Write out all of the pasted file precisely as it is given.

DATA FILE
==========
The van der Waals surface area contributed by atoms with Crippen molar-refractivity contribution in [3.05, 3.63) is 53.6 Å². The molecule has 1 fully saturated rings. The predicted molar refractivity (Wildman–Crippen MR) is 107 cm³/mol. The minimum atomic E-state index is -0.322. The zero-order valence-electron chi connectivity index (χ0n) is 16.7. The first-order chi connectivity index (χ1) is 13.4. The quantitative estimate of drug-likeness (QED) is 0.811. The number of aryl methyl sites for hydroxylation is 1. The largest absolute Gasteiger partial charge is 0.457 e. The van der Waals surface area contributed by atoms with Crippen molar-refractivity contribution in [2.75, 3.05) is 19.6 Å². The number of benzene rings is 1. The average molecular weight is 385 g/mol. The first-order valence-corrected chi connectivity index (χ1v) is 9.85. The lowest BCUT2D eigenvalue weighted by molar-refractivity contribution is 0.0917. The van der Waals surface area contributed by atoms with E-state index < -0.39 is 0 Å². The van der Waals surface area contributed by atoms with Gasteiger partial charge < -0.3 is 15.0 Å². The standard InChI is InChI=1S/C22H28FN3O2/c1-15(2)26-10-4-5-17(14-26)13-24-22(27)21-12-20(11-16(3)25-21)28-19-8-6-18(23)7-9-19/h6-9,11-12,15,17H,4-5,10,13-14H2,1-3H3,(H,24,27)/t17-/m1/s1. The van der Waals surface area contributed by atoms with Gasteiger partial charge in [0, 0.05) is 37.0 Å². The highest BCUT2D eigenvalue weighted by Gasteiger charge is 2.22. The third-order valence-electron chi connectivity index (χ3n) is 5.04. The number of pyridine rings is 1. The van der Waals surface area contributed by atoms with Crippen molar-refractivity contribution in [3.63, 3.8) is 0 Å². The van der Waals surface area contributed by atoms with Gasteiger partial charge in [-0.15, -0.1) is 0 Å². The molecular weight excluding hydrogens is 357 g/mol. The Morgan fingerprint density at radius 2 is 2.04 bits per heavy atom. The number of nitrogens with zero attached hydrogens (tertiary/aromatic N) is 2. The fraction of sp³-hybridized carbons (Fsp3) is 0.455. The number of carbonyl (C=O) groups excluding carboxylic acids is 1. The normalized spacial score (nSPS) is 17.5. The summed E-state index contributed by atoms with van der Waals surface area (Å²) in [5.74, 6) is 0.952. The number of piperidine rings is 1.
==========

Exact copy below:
The van der Waals surface area contributed by atoms with Crippen molar-refractivity contribution in [3.05, 3.63) is 53.6 Å². The molecule has 1 fully saturated rings. The predicted molar refractivity (Wildman–Crippen MR) is 107 cm³/mol. The minimum atomic E-state index is -0.322. The zero-order valence-electron chi connectivity index (χ0n) is 16.7. The first-order chi connectivity index (χ1) is 13.4. The quantitative estimate of drug-likeness (QED) is 0.811. The number of aryl methyl sites for hydroxylation is 1. The largest absolute Gasteiger partial charge is 0.457 e. The van der Waals surface area contributed by atoms with Crippen molar-refractivity contribution in [2.75, 3.05) is 19.6 Å². The number of benzene rings is 1. The average molecular weight is 385 g/mol. The first-order valence-corrected chi connectivity index (χ1v) is 9.85. The lowest BCUT2D eigenvalue weighted by molar-refractivity contribution is 0.0917. The van der Waals surface area contributed by atoms with E-state index < -0.39 is 0 Å². The van der Waals surface area contributed by atoms with Gasteiger partial charge < -0.3 is 15.0 Å². The standard InChI is InChI=1S/C22H28FN3O2/c1-15(2)26-10-4-5-17(14-26)13-24-22(27)21-12-20(11-16(3)25-21)28-19-8-6-18(23)7-9-19/h6-9,11-12,15,17H,4-5,10,13-14H2,1-3H3,(H,24,27)/t17-/m1/s1. The van der Waals surface area contributed by atoms with Gasteiger partial charge in [0, 0.05) is 37.0 Å². The highest BCUT2D eigenvalue weighted by Gasteiger charge is 2.22. The third-order valence-electron chi connectivity index (χ3n) is 5.04. The number of pyridine rings is 1. The van der Waals surface area contributed by atoms with Crippen molar-refractivity contribution in [3.63, 3.8) is 0 Å². The van der Waals surface area contributed by atoms with Gasteiger partial charge in [-0.15, -0.1) is 0 Å². The molecular weight excluding hydrogens is 357 g/mol. The Morgan fingerprint density at radius 2 is 2.04 bits per heavy atom. The number of nitrogens with zero attached hydrogens (tertiary/aromatic N) is 2. The fraction of sp³-hybridized carbons (Fsp3) is 0.455. The number of carbonyl (C=O) groups excluding carboxylic acids is 1. The normalized spacial score (nSPS) is 17.5. The summed E-state index contributed by atoms with van der Waals surface area (Å²) in [5.74, 6) is 0.952. The number of piperidine rings is 1.